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Related: authority - descriptions - concepts - idea - reality - opinion - semantics - theory
DefinitionKnowledge is understanding something or being able to do something. The things we know are facts, truths or information. Obtaining knowledge is called learning. This article looks at the philosophical study of knowledge, epistemology; it then looks at how knowledge is manipulated in organizations, and at the social character of knowledge. --http://en.wikipedia.org/wiki/Knowledge [Sept 2005]
See also: descriptions - concepts - theory - reality - authority - opinion - semantics
The representation of knowledgeKnowledge representation is needed for library classification and for processing concepts in an information system. In the field of artificial intelligence, problem solving can be simplified by an appropriate choice of knowledge representation. Representing the knowledge in one way may make the solution simple, while an unfortunate choice of representation may make the solution difficult or obscure; the analogy is to make computations in Arabic numerals or in Roman numerals; long division is simpler in one and harder in the other. Likewise, there is no representation which can serve all purposes or make every problem equally approachable.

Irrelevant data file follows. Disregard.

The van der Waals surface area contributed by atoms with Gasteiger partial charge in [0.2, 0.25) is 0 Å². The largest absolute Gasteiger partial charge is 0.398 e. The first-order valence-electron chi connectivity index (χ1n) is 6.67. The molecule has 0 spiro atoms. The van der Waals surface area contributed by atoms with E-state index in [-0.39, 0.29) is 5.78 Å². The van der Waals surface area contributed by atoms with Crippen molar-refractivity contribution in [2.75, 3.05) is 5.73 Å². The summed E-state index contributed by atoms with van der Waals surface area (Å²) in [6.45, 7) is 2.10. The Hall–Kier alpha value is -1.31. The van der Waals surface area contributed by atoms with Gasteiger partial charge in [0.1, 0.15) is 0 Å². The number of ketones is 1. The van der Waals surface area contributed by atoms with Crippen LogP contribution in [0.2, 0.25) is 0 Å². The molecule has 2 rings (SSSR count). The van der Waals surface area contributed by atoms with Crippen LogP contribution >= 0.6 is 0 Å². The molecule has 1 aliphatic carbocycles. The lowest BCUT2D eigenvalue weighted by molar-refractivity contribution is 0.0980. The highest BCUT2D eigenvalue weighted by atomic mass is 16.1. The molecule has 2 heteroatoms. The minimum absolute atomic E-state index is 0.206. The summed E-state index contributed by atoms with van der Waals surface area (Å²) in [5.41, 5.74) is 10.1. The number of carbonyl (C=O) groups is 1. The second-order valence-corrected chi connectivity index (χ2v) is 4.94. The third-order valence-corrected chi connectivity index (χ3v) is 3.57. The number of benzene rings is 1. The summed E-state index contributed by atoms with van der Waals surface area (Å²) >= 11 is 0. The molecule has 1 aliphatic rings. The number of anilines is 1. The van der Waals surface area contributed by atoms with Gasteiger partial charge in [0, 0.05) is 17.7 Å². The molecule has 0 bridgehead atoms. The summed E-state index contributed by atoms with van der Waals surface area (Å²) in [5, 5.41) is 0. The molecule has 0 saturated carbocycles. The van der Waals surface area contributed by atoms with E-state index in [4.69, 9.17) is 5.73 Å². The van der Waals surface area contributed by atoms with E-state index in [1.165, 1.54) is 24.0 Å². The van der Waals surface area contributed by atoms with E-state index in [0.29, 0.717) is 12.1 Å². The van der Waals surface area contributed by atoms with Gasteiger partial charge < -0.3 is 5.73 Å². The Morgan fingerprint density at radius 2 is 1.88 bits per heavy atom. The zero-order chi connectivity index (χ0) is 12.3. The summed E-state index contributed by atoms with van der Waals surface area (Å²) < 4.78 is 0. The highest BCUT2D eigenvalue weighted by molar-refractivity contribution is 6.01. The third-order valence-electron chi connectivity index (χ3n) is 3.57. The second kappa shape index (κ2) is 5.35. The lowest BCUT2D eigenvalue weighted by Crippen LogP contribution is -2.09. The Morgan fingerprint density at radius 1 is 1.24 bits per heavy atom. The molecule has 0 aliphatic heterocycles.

While hyperlinks have come into widespread use, the closely related semantic link is not yet widely used. The numeric table has been used since Babylonian times. More recently, these tables have been used to represent logic operations, as truth tables, which were used to study and model Boolean logic, for example. Spreadsheets are yet another tabular representation of knowledge. Other knowledge representations are trees, which echoes the Biblical tree of knowledge. -- http://en.wikipedia.org/wiki/Knowledge_representation [Dec 2004]
The sociology of knowledge
The sociology of knowledge is the study of the social origins of ideas, and of the effects that prevailing ideas have on societies.
The term first came into widespread use in the 1920s, when a number of German-speaking sociologists wrote extensively on it, notably Max Scheler, and Karl Mannheim with Ideology and Utopia. With the dominance of functionalism through the middle years of the 20th century, the sociology of knowledge tended to remain on the periphery of mainstream sociological thought. It was largely reinvented and applied much more closely to everyday life in the 1960s, particularly by Peter Berger and Thomas Luckmann in The social construction of reality (1966) and is still central for methods dealing with qualitative understanding of human society.
Although very influential within modern sociology, the sociology of knowledge can claim its most significant impact on science more generally through its contribution to debate and understanding of the nature of science itself, most notably through the work of Thomas Kuhn on The structure of scientific revolutions --http://en.wikipedia.org/wiki/Sociology_of_knowledge 
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